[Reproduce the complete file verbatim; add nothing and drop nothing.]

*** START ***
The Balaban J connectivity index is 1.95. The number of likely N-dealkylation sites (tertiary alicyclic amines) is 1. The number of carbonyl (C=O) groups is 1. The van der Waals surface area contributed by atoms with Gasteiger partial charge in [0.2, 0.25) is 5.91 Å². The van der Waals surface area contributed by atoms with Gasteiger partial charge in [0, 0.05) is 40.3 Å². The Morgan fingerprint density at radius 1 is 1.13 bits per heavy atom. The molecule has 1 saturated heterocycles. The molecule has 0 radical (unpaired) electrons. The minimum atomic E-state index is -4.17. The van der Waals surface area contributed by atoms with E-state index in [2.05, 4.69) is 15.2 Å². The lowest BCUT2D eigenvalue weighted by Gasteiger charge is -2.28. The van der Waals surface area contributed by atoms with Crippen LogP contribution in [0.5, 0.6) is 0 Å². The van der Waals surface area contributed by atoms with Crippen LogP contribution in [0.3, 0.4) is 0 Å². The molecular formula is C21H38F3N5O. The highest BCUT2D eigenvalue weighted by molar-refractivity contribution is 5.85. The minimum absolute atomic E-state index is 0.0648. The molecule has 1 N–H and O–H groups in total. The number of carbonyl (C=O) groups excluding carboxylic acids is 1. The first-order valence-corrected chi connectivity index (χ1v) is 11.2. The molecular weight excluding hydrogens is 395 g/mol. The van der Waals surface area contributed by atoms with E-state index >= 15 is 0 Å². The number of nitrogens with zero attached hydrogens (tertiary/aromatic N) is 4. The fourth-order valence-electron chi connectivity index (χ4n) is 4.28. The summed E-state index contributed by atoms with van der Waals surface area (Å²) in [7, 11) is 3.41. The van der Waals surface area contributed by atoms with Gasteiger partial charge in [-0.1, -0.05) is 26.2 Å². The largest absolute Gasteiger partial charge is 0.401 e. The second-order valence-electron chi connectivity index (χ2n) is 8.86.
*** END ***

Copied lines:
The Balaban J connectivity index is 1.95. The number of likely N-dealkylation sites (tertiary alicyclic amines) is 1. The number of carbonyl (C=O) groups is 1. The van der Waals surface area contributed by atoms with Gasteiger partial charge in [0.2, 0.25) is 5.91 Å². The van der Waals surface area contributed by atoms with Gasteiger partial charge in [0, 0.05) is 40.3 Å². The Morgan fingerprint density at radius 1 is 1.13 bits per heavy atom. The molecule has 1 saturated heterocycles. The molecule has 0 radical (unpaired) electrons. The minimum atomic E-state index is -4.17. The van der Waals surface area contributed by atoms with E-state index in [2.05, 4.69) is 15.2 Å². The lowest BCUT2D eigenvalue weighted by Gasteiger charge is -2.28. The van der Waals surface area contributed by atoms with Crippen LogP contribution in [0.5, 0.6) is 0 Å². The van der Waals surface area contributed by atoms with Crippen LogP contribution in [0.3, 0.4) is 0 Å². The molecular formula is C21H38F3N5O. The highest BCUT2D eigenvalue weighted by molar-refractivity contribution is 5.85. The minimum absolute atomic E-state index is 0.0648. The molecule has 1 N–H and O–H groups in total. The number of carbonyl (C=O) groups excluding carboxylic acids is 1. The first-order valence-corrected chi connectivity index (χ1v) is 11.2. The molecular weight excluding hydrogens is 395 g/mol. The van der Waals surface area contributed by atoms with E-state index >= 15 is 0 Å². The number of nitrogens with zero attached hydrogens (tertiary/aromatic N) is 4. The fourth-order valence-electron chi connectivity index (χ4n) is 4.28. The summed E-state index contributed by atoms with van der Waals surface area (Å²) in [7, 11) is 3.41. The van der Waals surface area contributed by atoms with Gasteiger partial charge in [-0.1, -0.05) is 26.2 Å². The largest absolute Gasteiger partial charge is 0.401 e. The second-order valence-electron chi connectivity index (χ2n) is 8.86.